8.2.7 [2+2] Photocycloaddition of a Chiral Cyclohexenone (High-c) 145

8.2.8 Bromination of Toluene (Solvent-Free) 148

8.2.9 Sulfonation of Nitrobenzene (Solvent-Free) 148

8.2.10 Synthesis of Nitro Herbicides (High-c, Solvent-Free) 148

8.2.11 Suzuki–Miyaura Reaction over Sol–Gel Entrapped Catalyst SiliaCat DPP-Pd 150

8.2.12 Enzyme and Coenzyme (High-c in Bioprocessing) 150

8.2.13 Enzyme and Coenzyme (High-c in Bioprocessing) 151

8.3 Supercritical Fluids to Combine the Former Separated – Mass Transfer Boost 152

8.3.1 Supercritical Hydrogenation of Cyclohexene 155

8.3.2 Supercritical Hydrogenations of Double and Triple Bounds 155

8.3.3 Ascaridole Synthesis under Photo-Supercritical Conditions 157

8.3.4 Citronellol Oxidation under Photo-Supercritical Conditions 157

8.3.5 Near-scCO2 Enzymatic Biodiesel Synthesis 157

8.3.6 SupercriticalWater, Non-Catalytic Beckmann Rearrangement 158

8.3.7 SupercriticalWater, Non-Catalytic Pinacol Rearrangement 159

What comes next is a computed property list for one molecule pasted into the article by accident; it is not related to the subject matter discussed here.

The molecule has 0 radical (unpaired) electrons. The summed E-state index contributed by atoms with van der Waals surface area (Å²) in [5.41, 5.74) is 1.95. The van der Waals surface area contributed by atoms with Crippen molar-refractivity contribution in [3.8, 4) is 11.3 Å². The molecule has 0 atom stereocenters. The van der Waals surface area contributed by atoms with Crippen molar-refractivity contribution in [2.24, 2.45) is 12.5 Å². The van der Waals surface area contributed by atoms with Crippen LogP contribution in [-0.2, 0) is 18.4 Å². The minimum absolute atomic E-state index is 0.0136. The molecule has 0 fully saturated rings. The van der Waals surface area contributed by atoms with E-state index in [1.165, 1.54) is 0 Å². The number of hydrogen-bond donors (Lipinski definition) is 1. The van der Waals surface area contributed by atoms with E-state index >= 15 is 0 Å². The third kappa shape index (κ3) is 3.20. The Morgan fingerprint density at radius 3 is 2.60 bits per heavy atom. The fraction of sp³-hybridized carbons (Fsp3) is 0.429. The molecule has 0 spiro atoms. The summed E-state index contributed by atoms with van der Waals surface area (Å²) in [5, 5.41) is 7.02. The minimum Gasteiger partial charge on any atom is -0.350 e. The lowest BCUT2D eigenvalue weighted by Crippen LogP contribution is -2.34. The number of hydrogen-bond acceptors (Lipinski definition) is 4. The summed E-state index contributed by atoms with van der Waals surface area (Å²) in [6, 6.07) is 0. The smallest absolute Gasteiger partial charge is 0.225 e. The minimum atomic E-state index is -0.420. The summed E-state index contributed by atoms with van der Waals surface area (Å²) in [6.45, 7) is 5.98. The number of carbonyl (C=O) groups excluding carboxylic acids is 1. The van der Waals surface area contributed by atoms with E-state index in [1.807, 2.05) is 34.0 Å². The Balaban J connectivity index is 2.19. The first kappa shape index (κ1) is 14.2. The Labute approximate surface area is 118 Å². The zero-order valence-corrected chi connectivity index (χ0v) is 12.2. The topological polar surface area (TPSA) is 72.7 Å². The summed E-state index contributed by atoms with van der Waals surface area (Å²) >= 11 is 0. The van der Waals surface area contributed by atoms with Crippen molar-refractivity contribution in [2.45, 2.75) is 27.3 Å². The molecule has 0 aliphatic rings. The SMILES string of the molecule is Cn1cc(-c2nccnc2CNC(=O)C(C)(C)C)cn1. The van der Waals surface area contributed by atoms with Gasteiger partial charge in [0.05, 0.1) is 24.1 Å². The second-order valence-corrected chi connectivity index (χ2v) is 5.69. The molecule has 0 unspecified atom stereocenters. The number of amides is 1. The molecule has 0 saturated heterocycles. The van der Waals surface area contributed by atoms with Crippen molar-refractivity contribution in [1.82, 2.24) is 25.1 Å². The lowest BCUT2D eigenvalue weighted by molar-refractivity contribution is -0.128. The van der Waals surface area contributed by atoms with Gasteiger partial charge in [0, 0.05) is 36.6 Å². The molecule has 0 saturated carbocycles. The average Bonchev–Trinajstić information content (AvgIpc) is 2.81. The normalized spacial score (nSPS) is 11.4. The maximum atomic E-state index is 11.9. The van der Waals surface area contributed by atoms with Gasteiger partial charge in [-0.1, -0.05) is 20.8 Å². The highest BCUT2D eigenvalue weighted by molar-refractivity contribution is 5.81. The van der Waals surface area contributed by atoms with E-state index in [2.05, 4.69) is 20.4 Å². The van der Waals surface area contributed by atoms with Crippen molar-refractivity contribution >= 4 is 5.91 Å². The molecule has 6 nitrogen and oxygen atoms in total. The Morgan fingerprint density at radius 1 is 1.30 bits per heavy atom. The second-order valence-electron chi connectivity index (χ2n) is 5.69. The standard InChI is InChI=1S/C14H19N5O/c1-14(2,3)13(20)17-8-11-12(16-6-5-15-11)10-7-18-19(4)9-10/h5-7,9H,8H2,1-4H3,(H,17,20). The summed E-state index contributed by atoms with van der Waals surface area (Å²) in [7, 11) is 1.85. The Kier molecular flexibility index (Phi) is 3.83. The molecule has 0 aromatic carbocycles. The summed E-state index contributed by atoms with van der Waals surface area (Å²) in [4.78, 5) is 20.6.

8.3.8 SupercriticalWater Oxidation 159

8.3.9 Supercritical-Acetonitrile, Nitriles from Carboxylic Acids 162

8.3.10 Self-Optimizing Continuous Reactions under Supercritical Conditions 162

References 163

9 Doing More by Combining – Process Integration 165

9.1 Integration of Reaction and Cooling/Heating, Separation, or Other 165

9.1.1 Integrated Micro-Steam Reformer-Catalytic Combustor for Methane Fuel Processing 165

9.1.2 Integrated Microburner/Thermoelectric Device for System Start-Up 166

9.1.3 Integrated Micro Reactor–Evaporative Cooler 167

9.1.4 Integrated Microwave–Microreactor 167

9.1.5 Integrated Enzyme Microreactor–Extractor 167

9.1.6 Integrated Membrane Microreactor for Knoevenagel Reaction 168

9.1.7 Continuous Multiple Liquid–Liquid Separation: Diazotization of Amino Acids 169

9.1.8 Coupling of the Hydroxylation of Progesterone Using Rhizopus Nigricans with Flow Extraction 169

9.1.9 Coupling of the Esterification to Isoamyl Acetate Using Lipase B with Flow Extraction 170

9.2 Integration of Process Control and Sensing 171

9.2.1 Integrated Process Control for Methanol Steam Reforming 171

9.2.2 Integrated Sensing, Catalyst, and Heating for Ammonia Oxidation 171

9.2.3 Integration of the Esterification to Ethyl Oleate Using Lipase B with Photoionization Mass Spectrometry 172

9.2.4 Integration of the Intramolecular Friedel–Crafts Addition with Ultra-High-Pressure Liquid Chromatography 173

9.2.5 Integration of Pyrane Flow Reaction and Synchrotron-Based IR and X-Ray Beam Analysis 174